Other Name(s): JNK1, JNK
Drug Target Analysis Report Drug Target Analysis Report Content

About the Target

Based on the provided context information, the JNK pathway, which is synonymous with MAPK8, is involved in various biological processes and diseases. In the context of viral infections, such as DENV2, ZIKV, and CHIKV infections of salivary glands, the JNK pathway is shown to be regulated by these viruses [1]. Furthermore, in cancer cells, the Warburg effect, characterized by increased glucose uptake and glycolysis, desensitizes cells to oxidative stress-induced apoptosis by inhibiting JNK activation [2].

In the reprogramming of normal adipose tissue macrophages and those in obesity, the JNK pathway is activated to induce proinflammatory gene expression and reprogram macrophages to the M1 phenotype [3]. It is also suggested that the JNK pathway interacts with beta1 integrin signaling, affecting cell cycle regulation and radiation-induced cell cycle modifications [4].

In the context of myeloproliferative neoplasms (MPN), the JNK pathway is activated in MPN cells in response to chemotherapeutic agents, allowing the cells to escape apoptosis and prolong disease progression [5].

Overall, the JNK pathway plays a role in viral infections, cancer cell survival, macrophage reprogramming, and MPN cell resistance to chemotherapy.
Based on the provided context information:

JNK1 and JNK2 play differential roles in various skin cancers. In basal cell carcinoma (BCC), JNK1/2 enhances the interaction of Jun/Fos and phosphorylated ATF2, promoting SHH/Gli-induced tumorigenesis. In squamous cell carcinoma (SCC), JNK1 induces apoptosis while JNK2 promotes carcinogenesis in an AP1-dependent manner. SCCA1 inhibits JNK1, promoting SCC, while CYLD inhibits JNK2/AP1 cascade, suppressing SCC [6].

JNK activation is involved in apoptotic pathways. Upon apoptotic stimuli, JNK is phosphorylated and activated. JNK phosphorylates wild-type p53, leading to the formation of a complex with p73. This complex then drives the transcription of PUMA and Bax genes, ultimately causing apoptosis. However, in the case of mutant p53, phosphorylation by JNK enhances complex formation with p73 but fails to transcribe PUMA and Bax genes, reducing the apoptotic signal and promoting tumor survival [7].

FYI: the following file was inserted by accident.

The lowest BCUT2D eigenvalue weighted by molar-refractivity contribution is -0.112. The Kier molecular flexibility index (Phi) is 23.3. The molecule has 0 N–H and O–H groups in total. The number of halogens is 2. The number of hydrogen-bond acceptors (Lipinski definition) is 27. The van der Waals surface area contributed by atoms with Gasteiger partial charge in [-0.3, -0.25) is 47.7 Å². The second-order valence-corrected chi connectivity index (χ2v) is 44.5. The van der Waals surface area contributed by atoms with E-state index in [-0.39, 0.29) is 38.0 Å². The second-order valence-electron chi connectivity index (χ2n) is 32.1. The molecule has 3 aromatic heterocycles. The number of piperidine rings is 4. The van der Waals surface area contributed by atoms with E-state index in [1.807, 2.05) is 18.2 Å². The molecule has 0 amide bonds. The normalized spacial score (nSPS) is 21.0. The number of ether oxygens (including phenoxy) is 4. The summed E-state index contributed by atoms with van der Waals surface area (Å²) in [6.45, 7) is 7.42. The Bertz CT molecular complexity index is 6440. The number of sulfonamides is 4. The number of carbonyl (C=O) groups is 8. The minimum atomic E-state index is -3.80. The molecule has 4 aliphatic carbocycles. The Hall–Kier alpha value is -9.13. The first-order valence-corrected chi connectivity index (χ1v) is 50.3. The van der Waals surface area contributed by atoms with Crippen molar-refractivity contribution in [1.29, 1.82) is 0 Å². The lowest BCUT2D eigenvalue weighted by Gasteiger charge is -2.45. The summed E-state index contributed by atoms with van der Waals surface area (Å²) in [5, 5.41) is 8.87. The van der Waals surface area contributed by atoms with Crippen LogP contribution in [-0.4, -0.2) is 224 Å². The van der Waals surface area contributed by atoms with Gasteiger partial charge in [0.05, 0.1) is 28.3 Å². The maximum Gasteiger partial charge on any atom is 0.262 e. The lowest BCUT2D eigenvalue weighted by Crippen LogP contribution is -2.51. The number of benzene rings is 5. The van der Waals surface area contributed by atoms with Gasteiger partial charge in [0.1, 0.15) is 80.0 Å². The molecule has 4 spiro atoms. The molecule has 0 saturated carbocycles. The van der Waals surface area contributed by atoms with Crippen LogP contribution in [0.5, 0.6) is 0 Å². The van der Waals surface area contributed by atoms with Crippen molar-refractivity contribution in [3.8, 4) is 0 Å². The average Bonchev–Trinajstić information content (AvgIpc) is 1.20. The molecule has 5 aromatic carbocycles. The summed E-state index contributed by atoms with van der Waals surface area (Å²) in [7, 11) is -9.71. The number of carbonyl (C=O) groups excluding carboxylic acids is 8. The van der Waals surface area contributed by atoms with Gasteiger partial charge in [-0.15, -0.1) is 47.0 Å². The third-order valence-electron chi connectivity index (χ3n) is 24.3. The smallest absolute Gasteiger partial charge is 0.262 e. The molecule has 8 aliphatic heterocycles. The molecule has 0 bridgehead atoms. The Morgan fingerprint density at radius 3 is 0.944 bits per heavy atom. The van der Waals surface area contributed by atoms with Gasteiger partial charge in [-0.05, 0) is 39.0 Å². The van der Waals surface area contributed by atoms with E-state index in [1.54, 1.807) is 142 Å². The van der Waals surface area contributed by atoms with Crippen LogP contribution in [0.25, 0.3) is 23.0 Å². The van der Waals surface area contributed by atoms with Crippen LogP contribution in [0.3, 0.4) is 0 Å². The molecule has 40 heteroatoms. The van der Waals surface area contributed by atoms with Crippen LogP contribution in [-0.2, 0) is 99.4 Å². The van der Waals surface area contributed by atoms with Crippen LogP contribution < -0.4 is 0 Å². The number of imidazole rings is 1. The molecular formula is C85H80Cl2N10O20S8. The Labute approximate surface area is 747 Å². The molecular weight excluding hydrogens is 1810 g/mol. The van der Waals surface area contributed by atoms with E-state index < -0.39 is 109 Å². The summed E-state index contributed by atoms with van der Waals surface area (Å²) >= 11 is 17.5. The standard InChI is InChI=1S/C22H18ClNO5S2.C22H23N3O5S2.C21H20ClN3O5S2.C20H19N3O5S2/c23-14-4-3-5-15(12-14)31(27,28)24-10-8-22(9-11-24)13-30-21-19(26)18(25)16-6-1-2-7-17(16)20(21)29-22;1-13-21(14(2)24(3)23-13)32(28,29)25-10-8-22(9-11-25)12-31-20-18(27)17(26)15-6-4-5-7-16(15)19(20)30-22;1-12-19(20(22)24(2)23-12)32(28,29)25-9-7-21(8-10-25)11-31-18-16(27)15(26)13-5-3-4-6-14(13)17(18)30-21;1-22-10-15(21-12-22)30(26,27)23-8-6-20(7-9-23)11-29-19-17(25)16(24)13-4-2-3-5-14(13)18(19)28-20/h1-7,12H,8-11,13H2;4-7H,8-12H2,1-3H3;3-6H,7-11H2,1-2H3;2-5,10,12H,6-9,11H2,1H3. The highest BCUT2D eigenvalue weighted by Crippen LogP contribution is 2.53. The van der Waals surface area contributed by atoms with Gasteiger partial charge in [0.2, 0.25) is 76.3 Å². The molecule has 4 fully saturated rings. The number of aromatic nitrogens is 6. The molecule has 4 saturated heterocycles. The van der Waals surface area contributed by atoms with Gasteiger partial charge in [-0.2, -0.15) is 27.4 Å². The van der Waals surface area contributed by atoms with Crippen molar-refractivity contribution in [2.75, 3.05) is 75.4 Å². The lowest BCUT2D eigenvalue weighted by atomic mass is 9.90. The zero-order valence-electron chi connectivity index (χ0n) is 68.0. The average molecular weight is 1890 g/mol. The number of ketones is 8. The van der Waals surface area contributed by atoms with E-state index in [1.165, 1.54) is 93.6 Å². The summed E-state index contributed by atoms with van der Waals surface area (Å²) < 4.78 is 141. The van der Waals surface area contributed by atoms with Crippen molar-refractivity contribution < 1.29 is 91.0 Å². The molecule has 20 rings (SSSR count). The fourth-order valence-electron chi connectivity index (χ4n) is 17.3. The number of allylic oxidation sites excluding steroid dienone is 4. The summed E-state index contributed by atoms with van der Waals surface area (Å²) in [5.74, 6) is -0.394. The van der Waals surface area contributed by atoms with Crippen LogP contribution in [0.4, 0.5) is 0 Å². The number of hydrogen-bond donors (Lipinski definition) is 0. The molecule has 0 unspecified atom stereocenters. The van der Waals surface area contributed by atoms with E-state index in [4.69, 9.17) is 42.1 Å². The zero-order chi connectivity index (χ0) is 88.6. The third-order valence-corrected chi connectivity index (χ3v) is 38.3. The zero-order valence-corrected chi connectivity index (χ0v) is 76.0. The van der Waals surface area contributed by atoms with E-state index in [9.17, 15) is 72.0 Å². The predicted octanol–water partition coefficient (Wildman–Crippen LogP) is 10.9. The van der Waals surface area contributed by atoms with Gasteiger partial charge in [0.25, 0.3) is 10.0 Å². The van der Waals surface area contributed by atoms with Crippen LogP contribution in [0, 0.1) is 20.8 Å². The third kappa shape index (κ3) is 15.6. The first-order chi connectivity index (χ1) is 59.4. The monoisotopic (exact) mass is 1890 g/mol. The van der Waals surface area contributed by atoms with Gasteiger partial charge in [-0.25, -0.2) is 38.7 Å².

ws-Lynx1 activates JNK as part of the signaling cascade. The interaction of ws-Lynx1 with alpha7-nAChRs triggers the activation of JAK, JNK, p38alpha, Src, PI3K, and AKT kinases. This subsequently activates transcription factors, including the proapoptotic factor p53, and causes mislocalization of the p27 protein. The overall effects of ws-Lynx1 are mediated by various membrane receptors and regulators [8].

JNK and p38 are activated by the IL-1 signaling pathway. Upon IL-1 binding to its receptor, the signaling module involving MyD88, IRAK, and TRAF6 is formed. This activates the MAP kinase signaling module, leading to the activation of JNK and p38 via Map kinase kinases (MKKs). The phosphorylation of JNK and p38, along with the expression of their target transcription factors cJun and cFos, results in increased IL-6 gene transcription in immature enterocytes. Later in enterocyte development, JunD replaces cJun/cFos dimers, resulting in lower IL-6 gene transcription. Additionally, a JNK-independent pathway involving JunB represses IL-6 gene transcription in the colon [9].

The miR-21/PDCD4/JNK/ABCG2 axis is involved in 5-FU-resistant colorectal cancer (CRC) cells. This axis represents a molecular mechanism where miR-21 regulates PDCD4, which then affects JNK signaling and contributes to ABCG2-mediated drug resistance in CRC cells. Treatment with SP600125, a JNK inhibitor, can potentially reverse the resistance in HCT116/FUR cells [10].

In summary, JNK1 and JNK2 have distinct roles in skin cancers, where JNK1 enhances tumorigenesis in BCC and induces apoptosis in SCC, while JNK2 promotes carcinogenesis in SCC [6]. JNK activation is involved in apoptotic pathways, with its phosphorylation playing different roles in wild-type and mutant p53 [7]. ws-Lynx1 activates JNK along with other kinases, leading to various cellular effects [8]. The IL-1 signaling pathway activates JNK and p38, influencing IL-6 gene transcription in immature enterocytes and repressing it in the colon [9]. The miR-21/PDCD4/JNK/ABCG2 axis contributes to drug resistance in CRC cells [10].

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Note: If you are interested in the full version of this target analysis report, or if you'd like to learn how our AI-powered BDE-Chem can design therapeutic molecules to interact with the MAPK8 target at a cost 90% lower than traditional approaches, please feel free to contact us at BD@silexon.ai.

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